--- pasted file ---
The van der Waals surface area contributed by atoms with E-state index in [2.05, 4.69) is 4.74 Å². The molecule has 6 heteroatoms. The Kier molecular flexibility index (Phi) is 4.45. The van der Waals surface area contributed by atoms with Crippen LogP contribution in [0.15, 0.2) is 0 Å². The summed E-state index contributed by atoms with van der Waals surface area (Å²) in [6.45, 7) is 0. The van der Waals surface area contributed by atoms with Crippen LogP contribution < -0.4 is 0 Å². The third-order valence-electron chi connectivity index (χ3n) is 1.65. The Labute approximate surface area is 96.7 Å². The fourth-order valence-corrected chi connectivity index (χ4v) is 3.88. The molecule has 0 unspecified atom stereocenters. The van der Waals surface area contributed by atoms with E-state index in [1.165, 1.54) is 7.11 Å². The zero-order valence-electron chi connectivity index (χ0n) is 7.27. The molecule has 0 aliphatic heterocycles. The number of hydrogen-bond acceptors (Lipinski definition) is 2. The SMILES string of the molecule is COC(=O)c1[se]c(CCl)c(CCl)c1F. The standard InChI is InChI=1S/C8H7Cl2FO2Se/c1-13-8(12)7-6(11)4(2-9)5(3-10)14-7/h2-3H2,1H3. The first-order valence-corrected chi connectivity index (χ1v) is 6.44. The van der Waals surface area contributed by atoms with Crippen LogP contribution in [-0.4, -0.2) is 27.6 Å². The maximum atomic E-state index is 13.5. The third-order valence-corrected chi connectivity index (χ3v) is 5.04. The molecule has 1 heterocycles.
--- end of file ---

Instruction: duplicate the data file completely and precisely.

The van der Waals surface area contributed by atoms with E-state index in [2.05, 4.69) is 4.74 Å². The molecule has 6 heteroatoms. The Kier molecular flexibility index (Phi) is 4.45. The van der Waals surface area contributed by atoms with Crippen LogP contribution in [0.15, 0.2) is 0 Å². The summed E-state index contributed by atoms with van der Waals surface area (Å²) in [6.45, 7) is 0. The van der Waals surface area contributed by atoms with Crippen LogP contribution < -0.4 is 0 Å². The third-order valence-electron chi connectivity index (χ3n) is 1.65. The Labute approximate surface area is 96.7 Å². The fourth-order valence-corrected chi connectivity index (χ4v) is 3.88. The molecule has 0 unspecified atom stereocenters. The van der Waals surface area contributed by atoms with E-state index in [1.165, 1.54) is 7.11 Å². The zero-order valence-electron chi connectivity index (χ0n) is 7.27. The molecule has 0 aliphatic heterocycles. The number of hydrogen-bond acceptors (Lipinski definition) is 2. The SMILES string of the molecule is COC(=O)c1[se]c(CCl)c(CCl)c1F. The standard InChI is InChI=1S/C8H7Cl2FO2Se/c1-13-8(12)7-6(11)4(2-9)5(3-10)14-7/h2-3H2,1H3. The first-order valence-corrected chi connectivity index (χ1v) is 6.44. The van der Waals surface area contributed by atoms with Crippen LogP contribution in [-0.4, -0.2) is 27.6 Å². The maximum atomic E-state index is 13.5. The third-order valence-corrected chi connectivity index (χ3v) is 5.04. The molecule has 1 heterocycles.